In August 2018 I was artist-in-residence for the North Devon National Trust at the Artists’ Cabin at Bucks Mills. In the tradition of uncanny tales told as one year turns to another, here is one from the week I spent there in two rooms still filled with the clothes, paints, teacups & other possessions of its two former owners.
The Ladies’ Cabin is a cliffside, one-up, one-down Grade II-listed former boathouse that was a summer home from the 1920s to 70s of two remarkable women – the painters & model-makers Mary Stella Edwards & Judith Ackland. (https://www.nationaltrust.org.uk/…/featur…/bucks-mills-cabin)
Some time after Judith’s death in 1971, the cabin passed into the care of the National Trust with a commitment that every item of their shared artistic & domestic life should be preserved. Each object in the little interior is kept as and where Mary & Judith had them.
As its resident for a week, I had the freedom of this precious interior, & had only to open it to visitors on the last weekend. I decided on the first day however to write very little & welcome everyone who passed by so I could share the story of these remarkable women.
Dozens of people came through in single file each day, and everyone was moved by a different little detail: cups that were like their gone grandmother’s, the way the women’s two artist smocks were still hung inside one another…
Many people asked me if I found it unsettling being there alone without phone signal and electricity, surrounded by the possessions of the two dead artists. I said that first catching sight of myself in the dark mercury mirror in the little upstairs bedroom had been, just a little…
……but otherwise, no. I did feel the need for respect though, just as I’d show in any living person’s home. I opened no cupboards or drawers, even when visitors asked me to. I moved nothing but the chairs, fitting myself to the spaces between objects in their left-behind lives.
(The only thing that did feel strange, and in a good way, was that I’d had pictures of this very cabin on my wall at home, cut from a World of Interiors magazine, for over a decade – long before I dared to be an artist myself.)
Strangers tried hard to spook me. Had I lain on the bed? Drank from their cups? Tried on their smocks? No, I smiled. I have my own tin cup, my own work apron, & a bed in a borrowed caravan at end of day. It is only their view I am here to share, and their story.
Then one day the weather turned from blue to bad, and no one came down the steep path to the beach. When I did finally hear footsteps, I almost didn’t bother to open the door and call out. (The cabin is unheated, with no electric, and I wasn’t allowed even a candle).
The man going past was from the local area and had gone past the Cabin often over the years, but had never seen inside. So yes, he would be glad to come in, thank you. Once in, he listened politely to my description of the women & the downstairs objects…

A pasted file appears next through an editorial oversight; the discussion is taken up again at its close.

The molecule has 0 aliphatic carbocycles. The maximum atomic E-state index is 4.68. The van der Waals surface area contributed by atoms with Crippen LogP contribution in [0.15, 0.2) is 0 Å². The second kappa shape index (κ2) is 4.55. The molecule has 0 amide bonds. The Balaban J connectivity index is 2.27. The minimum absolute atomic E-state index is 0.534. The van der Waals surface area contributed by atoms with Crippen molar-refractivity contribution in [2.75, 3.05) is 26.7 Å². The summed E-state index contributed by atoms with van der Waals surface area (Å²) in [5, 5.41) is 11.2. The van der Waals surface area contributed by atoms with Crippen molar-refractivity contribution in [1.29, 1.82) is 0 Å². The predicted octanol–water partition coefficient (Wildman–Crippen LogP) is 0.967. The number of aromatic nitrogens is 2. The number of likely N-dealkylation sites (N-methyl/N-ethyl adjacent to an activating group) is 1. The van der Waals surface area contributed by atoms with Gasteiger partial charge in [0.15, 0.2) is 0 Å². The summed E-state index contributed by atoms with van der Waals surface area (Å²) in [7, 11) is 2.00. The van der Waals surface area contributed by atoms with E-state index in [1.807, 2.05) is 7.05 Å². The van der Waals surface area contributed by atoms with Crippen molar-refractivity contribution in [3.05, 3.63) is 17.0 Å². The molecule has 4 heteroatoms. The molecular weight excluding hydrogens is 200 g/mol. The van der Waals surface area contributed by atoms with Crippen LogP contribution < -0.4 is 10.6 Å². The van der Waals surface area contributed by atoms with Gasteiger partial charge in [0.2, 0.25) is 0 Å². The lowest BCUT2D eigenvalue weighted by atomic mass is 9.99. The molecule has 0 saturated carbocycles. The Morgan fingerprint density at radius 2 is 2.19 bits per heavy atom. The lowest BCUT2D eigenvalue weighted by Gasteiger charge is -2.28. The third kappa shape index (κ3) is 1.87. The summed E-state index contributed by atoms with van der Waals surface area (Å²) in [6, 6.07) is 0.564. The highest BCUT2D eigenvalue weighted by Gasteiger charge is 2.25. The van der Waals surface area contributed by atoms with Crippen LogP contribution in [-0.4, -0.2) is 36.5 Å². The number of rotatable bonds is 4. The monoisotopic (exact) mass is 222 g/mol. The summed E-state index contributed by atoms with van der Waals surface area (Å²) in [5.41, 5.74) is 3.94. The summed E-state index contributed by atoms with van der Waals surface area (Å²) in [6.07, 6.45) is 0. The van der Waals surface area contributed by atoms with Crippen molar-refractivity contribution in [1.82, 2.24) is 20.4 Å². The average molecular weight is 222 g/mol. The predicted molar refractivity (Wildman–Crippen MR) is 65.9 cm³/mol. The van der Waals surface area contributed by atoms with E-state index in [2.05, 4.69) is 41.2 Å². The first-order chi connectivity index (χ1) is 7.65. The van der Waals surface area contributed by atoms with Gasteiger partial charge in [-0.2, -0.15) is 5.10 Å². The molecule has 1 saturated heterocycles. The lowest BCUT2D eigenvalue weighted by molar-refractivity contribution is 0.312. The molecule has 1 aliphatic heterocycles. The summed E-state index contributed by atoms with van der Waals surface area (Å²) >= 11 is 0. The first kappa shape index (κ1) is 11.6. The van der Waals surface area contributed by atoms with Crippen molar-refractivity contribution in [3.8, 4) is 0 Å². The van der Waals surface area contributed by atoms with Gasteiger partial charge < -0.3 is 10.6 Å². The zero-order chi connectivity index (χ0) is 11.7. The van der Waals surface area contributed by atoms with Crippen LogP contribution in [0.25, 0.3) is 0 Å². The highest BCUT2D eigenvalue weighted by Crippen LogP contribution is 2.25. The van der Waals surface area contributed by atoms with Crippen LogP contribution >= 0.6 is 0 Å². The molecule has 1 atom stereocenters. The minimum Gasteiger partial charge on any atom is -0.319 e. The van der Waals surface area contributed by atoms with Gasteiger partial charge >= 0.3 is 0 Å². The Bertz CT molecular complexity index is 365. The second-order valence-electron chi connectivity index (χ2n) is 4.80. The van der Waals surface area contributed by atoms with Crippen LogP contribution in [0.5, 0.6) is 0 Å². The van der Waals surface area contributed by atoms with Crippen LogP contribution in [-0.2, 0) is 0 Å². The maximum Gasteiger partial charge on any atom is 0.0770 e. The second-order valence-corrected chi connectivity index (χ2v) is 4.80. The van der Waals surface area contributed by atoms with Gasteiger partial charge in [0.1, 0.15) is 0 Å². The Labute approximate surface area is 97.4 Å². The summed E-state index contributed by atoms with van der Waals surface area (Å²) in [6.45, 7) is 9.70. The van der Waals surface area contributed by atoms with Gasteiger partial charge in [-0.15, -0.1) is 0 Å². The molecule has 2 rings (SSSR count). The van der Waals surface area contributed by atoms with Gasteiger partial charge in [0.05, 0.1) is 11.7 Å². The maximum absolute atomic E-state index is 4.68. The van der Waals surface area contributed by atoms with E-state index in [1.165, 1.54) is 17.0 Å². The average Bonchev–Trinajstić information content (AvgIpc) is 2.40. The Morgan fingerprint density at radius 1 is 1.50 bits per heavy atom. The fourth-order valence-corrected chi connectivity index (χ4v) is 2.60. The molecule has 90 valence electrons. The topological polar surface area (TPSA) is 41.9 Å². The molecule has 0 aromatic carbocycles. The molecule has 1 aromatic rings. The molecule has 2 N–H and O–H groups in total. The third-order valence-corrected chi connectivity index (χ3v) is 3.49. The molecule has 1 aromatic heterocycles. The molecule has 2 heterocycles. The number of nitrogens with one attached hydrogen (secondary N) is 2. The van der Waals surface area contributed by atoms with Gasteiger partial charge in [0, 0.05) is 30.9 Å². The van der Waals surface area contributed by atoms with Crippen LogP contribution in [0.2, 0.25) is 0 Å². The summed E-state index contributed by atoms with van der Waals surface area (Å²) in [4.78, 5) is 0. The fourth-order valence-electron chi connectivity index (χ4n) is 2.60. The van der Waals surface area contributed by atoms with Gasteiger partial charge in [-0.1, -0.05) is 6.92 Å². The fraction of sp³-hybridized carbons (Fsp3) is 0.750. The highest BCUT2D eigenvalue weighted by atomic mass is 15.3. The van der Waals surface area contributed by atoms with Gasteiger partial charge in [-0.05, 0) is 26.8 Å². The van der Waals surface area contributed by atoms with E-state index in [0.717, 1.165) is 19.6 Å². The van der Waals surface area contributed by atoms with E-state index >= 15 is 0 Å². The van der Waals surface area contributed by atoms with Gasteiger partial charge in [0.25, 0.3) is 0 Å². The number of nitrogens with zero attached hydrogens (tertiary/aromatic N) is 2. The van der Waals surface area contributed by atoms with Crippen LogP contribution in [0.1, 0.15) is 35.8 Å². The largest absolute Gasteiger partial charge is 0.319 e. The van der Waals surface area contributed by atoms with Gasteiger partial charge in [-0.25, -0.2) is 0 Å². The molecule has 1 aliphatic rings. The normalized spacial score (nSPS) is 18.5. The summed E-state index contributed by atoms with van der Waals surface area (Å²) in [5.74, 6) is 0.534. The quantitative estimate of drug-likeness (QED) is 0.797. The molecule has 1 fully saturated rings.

……but when we went, heads bent, up the little wooden stairs to the bedroom he gasped, became animated. Might he kneel down and examine the floor? He was a floor man, you see, it was his trade but also his passion…and yes, yes. Oh my word…
…he would have made a trip of many hundreds of miles to see something like this, and yet all these years he’d been walking within inches of it!
(Of all the objects visitors exclaimed over all week, & which I had studied in my alone hours, the floor had only been walked on.)
I knelt down with him. It was just a dirty, brown and fraying thing to me. Up close, I realised it accounted for the odd but not unpleasant smell in the room, a bit like the damp Methodist chapel of my childhood, but I could see nothing worth travelling for.
‘This is a very old and quite rare example of linoleum,’ he told me. ‘I travelled all the way to Scotland once, just to see where it was made. A place called Kirkcaldy is where it comes from. Oh this has made my day. Thank you.’
As a former hospice scribe and now a writer who works in residence to collect stories of people & place, this was sweet in and of itself. I smiled and went back to my solitary day.
The next day was quite different. Dozens of people came through. I became tired & throat-sore from telling the story of the Cabin over & over. To the last small group who came up to the bedroom I said only a few words about the mercury mirror, the view. Went to go back down…
……but then something had me stop & turn. Go back. ‘I will just tell you a silly, sweet thing that happened yesterday’ I said, and told them about the man with a passion for flooring, and how this floor here was made in Scotland, in Kirk-something or other.
‘That’s it’ I said to the woman in the middle who’d spoken ‘How did you know?’
‘I know’ she said ‘because my mother worked in the linoleum factory there and when my father, an electrician, came there to fix something, they met and fell in love. And now I’ve got tears in my eyes, because I’m looking down and this is the floor we had in our house too. I haven’t seen one like it for years.’
So there we are. It’s only a sweet little story about a fraying old floor that made two strangers & me very happy. It’s not a scary tale of a haunted house that my friends & visitors hoped I’d encounter there. But I treasure it because it’s why I do what I do.
I wish I’d had what it takes to be a nurse, a doctor, a lawyer: someone who can be of huge, daily, practical use to others. But as a writer I can at least listen carefully to people & places…
…and just sometimes I get to pass on what I find to the one person who needs to know it most.
You can find out more about the work I do at www.tanyashadrick.com.
My Wild Patience mile of writing was featured this year on BBC Radio 4 – alongside the 40-year old Ash Dome of my mentor the sculptor David Nash – in a show called Pursuit of Beauty: Slow Art.